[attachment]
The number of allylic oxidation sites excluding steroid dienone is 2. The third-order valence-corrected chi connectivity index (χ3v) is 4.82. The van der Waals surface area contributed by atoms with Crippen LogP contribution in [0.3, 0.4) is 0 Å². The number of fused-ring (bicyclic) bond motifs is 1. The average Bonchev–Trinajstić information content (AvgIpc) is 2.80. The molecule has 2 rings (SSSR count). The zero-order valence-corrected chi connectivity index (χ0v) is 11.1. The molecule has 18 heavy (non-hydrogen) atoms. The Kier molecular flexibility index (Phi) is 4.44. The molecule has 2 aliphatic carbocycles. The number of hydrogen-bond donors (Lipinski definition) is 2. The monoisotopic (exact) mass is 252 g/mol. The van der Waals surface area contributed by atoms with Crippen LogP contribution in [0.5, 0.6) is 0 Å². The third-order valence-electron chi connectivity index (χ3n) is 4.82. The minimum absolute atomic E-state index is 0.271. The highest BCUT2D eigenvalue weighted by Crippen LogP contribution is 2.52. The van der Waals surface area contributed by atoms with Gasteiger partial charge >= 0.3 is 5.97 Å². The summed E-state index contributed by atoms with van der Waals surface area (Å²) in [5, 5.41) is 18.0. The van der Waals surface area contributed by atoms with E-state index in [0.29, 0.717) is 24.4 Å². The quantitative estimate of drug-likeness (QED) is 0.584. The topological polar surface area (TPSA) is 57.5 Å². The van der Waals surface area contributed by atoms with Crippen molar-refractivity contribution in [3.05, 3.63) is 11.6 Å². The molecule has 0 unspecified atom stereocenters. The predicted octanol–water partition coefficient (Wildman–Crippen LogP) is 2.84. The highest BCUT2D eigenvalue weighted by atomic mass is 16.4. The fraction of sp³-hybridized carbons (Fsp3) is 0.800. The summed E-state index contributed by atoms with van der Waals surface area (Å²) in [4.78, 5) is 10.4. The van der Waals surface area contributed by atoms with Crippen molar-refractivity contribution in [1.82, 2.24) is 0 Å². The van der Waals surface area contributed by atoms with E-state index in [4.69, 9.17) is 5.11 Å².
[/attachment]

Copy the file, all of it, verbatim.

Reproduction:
The number of allylic oxidation sites excluding steroid dienone is 2. The third-order valence-corrected chi connectivity index (χ3v) is 4.82. The van der Waals surface area contributed by atoms with Crippen LogP contribution in [0.3, 0.4) is 0 Å². The number of fused-ring (bicyclic) bond motifs is 1. The average Bonchev–Trinajstić information content (AvgIpc) is 2.80. The molecule has 2 rings (SSSR count). The zero-order valence-corrected chi connectivity index (χ0v) is 11.1. The molecule has 18 heavy (non-hydrogen) atoms. The Kier molecular flexibility index (Phi) is 4.44. The molecule has 2 aliphatic carbocycles. The number of hydrogen-bond donors (Lipinski definition) is 2. The monoisotopic (exact) mass is 252 g/mol. The van der Waals surface area contributed by atoms with Crippen LogP contribution in [0.5, 0.6) is 0 Å². The third-order valence-electron chi connectivity index (χ3n) is 4.82. The minimum absolute atomic E-state index is 0.271. The highest BCUT2D eigenvalue weighted by Crippen LogP contribution is 2.52. The van der Waals surface area contributed by atoms with Gasteiger partial charge >= 0.3 is 5.97 Å². The summed E-state index contributed by atoms with van der Waals surface area (Å²) in [5, 5.41) is 18.0. The van der Waals surface area contributed by atoms with E-state index in [0.29, 0.717) is 24.4 Å². The quantitative estimate of drug-likeness (QED) is 0.584. The topological polar surface area (TPSA) is 57.5 Å². The van der Waals surface area contributed by atoms with Crippen molar-refractivity contribution in [3.05, 3.63) is 11.6 Å². The molecule has 0 unspecified atom stereocenters. The predicted octanol–water partition coefficient (Wildman–Crippen LogP) is 2.84. The highest BCUT2D eigenvalue weighted by atomic mass is 16.4. The fraction of sp³-hybridized carbons (Fsp3) is 0.800. The summed E-state index contributed by atoms with van der Waals surface area (Å²) in [4.78, 5) is 10.4. The van der Waals surface area contributed by atoms with Crippen molar-refractivity contribution in [1.82, 2.24) is 0 Å². The van der Waals surface area contributed by atoms with E-state index in [4.69, 9.17) is 5.11 Å².